14th SUNDAY(B) July 8, 2018
Ezekiel 2: 2-5; Psalm 123; 2 Corinthians 12: 7-10; Mark 6: 1-6
by Jude Siciliano, OP
Most people are not very knowledgeable about Israel’s history, nor can they name the great king’s who ruled and misruled. But, I bet even these non-Bible readers can name at least a few of the prophets. The prophets have made their mark on the formation of God’s people through the centuries, right up to the present time.
Today’s first reading narrates the call of the great prophet Ezekiel. Four times he tells about the occasions when God called him. All of these accounts tell of how God is sending him to preach to the hardhearted and rebellious Israelites. On our own we humans are not up to the important, and sometimes, life-threatening task of prophesying. But God’s call to Ezekiel and to the other prophets always includes help – big help! – the gift of God’s Spirit. Ezekiel tells with wonder of the moment when God gifted him: "the Spirit entered me and set me on my feet."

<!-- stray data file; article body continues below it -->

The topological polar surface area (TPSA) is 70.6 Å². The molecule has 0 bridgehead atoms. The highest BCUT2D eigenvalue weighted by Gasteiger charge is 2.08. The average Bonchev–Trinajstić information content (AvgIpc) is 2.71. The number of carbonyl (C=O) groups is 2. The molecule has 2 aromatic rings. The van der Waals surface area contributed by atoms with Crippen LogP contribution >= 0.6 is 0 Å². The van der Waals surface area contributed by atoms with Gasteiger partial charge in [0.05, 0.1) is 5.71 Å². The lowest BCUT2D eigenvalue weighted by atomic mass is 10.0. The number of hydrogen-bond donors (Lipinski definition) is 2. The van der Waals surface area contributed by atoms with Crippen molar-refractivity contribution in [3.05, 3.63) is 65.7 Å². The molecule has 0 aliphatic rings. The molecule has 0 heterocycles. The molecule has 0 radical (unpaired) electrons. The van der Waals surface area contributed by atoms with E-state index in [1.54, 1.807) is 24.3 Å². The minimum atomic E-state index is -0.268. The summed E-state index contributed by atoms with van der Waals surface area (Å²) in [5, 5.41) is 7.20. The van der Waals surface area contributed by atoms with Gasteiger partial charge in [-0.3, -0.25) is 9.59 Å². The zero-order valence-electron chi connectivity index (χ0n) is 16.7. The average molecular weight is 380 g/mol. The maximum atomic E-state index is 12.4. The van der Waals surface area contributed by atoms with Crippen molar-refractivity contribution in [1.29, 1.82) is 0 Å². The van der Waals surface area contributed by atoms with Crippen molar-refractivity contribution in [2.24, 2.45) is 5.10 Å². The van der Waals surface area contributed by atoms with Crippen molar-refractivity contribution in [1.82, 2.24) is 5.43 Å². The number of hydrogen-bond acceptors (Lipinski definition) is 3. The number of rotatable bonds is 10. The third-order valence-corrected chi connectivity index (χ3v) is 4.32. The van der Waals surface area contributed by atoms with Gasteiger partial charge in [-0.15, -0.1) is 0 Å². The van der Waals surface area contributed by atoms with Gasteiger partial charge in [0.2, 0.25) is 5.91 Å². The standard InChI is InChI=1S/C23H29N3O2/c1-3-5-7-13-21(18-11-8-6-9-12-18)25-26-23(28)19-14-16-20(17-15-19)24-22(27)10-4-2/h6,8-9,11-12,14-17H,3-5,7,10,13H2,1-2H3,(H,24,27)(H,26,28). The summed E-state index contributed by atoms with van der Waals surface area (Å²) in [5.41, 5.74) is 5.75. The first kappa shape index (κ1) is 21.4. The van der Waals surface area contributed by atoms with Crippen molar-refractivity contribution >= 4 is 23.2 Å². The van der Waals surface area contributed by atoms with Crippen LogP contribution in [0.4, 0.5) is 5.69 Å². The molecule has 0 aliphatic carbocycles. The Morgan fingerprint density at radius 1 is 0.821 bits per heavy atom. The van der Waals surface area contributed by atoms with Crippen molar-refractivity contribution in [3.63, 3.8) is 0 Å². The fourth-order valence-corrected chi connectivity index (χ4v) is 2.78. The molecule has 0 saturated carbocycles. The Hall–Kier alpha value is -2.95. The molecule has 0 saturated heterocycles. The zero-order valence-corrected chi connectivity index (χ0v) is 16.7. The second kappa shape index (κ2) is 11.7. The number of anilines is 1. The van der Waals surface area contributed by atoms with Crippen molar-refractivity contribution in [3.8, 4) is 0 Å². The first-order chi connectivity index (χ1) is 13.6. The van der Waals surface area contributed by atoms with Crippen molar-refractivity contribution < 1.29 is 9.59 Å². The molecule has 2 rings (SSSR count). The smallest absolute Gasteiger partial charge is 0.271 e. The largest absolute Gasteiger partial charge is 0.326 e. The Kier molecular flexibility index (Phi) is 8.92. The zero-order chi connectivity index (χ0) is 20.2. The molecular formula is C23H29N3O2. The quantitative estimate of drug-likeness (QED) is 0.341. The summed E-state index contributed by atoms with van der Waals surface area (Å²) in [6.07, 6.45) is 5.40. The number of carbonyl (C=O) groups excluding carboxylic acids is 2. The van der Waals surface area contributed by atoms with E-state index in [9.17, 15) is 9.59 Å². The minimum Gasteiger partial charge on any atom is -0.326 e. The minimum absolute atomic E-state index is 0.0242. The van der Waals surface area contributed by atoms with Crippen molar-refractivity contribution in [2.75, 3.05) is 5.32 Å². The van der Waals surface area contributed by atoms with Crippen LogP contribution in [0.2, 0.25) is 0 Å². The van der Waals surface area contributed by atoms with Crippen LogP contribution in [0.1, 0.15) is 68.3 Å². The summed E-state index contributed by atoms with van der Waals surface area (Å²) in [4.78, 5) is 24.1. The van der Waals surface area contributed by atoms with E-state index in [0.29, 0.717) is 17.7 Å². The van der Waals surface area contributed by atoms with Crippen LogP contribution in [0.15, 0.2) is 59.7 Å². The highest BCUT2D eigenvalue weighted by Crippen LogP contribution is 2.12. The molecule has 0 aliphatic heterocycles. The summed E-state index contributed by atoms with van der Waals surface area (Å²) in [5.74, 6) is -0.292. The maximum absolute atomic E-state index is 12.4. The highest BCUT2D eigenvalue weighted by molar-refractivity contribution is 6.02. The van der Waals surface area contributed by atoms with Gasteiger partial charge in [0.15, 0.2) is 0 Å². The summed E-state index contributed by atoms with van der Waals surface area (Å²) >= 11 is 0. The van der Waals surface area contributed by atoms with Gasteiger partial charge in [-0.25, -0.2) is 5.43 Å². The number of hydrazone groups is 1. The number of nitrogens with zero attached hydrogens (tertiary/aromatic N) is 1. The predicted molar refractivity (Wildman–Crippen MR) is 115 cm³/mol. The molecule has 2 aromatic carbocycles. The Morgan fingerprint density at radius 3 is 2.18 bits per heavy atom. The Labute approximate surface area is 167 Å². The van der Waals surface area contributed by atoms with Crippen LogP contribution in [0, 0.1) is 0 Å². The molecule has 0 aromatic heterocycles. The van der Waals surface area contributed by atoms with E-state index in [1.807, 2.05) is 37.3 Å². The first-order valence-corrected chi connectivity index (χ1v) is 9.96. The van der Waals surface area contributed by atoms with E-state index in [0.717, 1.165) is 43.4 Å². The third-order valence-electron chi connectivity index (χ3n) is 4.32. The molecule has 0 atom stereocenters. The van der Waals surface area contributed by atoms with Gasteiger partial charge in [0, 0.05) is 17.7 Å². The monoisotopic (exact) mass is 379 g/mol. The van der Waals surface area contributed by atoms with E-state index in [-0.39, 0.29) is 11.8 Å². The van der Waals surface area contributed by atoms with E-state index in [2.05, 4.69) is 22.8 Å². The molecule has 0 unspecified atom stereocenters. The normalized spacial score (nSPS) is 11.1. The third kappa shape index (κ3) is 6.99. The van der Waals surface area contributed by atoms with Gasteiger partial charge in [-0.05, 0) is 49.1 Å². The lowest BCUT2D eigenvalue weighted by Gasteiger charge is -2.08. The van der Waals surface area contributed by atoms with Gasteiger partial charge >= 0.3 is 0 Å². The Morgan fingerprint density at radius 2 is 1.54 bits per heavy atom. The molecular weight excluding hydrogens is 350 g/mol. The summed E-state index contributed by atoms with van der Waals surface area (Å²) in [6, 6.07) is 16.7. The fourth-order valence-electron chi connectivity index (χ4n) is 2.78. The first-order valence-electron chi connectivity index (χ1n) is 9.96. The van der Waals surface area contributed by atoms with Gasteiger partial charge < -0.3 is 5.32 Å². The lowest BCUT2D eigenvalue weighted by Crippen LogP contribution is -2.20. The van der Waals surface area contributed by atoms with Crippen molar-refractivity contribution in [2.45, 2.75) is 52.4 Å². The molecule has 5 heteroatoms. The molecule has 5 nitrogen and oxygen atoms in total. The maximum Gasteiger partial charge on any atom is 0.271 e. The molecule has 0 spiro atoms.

He’s not just talking about standing upright, is he? A prophet in any age, including our own, also needs the same life-giving and fortifying spirit Ezekiel received – to stand us up on our feet.
When we are called upon to speak up for: the rights of others, conformity to God’s law and comfort for the afflicted, we need help, lest our own spirit shrink from the task. Being a prophet, even in the confines of our homes, workplace, church community, or civil setting, is a risky and, some would say, a foolish business. People don’t like to change their ways of acting and thinking and they don’t like the one calling them to make those changes. Which takes us to today’s gospel.
As I drive around our Texas roads and highways I see bumper stickers that say, "My boss is a Jewish carpenter"; church bulletin boards read, "Jesus saves!" Large billboards along the roads invoke the name of Jesus and make promises to those who believe in him. People all know something about Jesus; his reputation for cures, and his wise sayings. Statues and paintings depict him in both private and public places.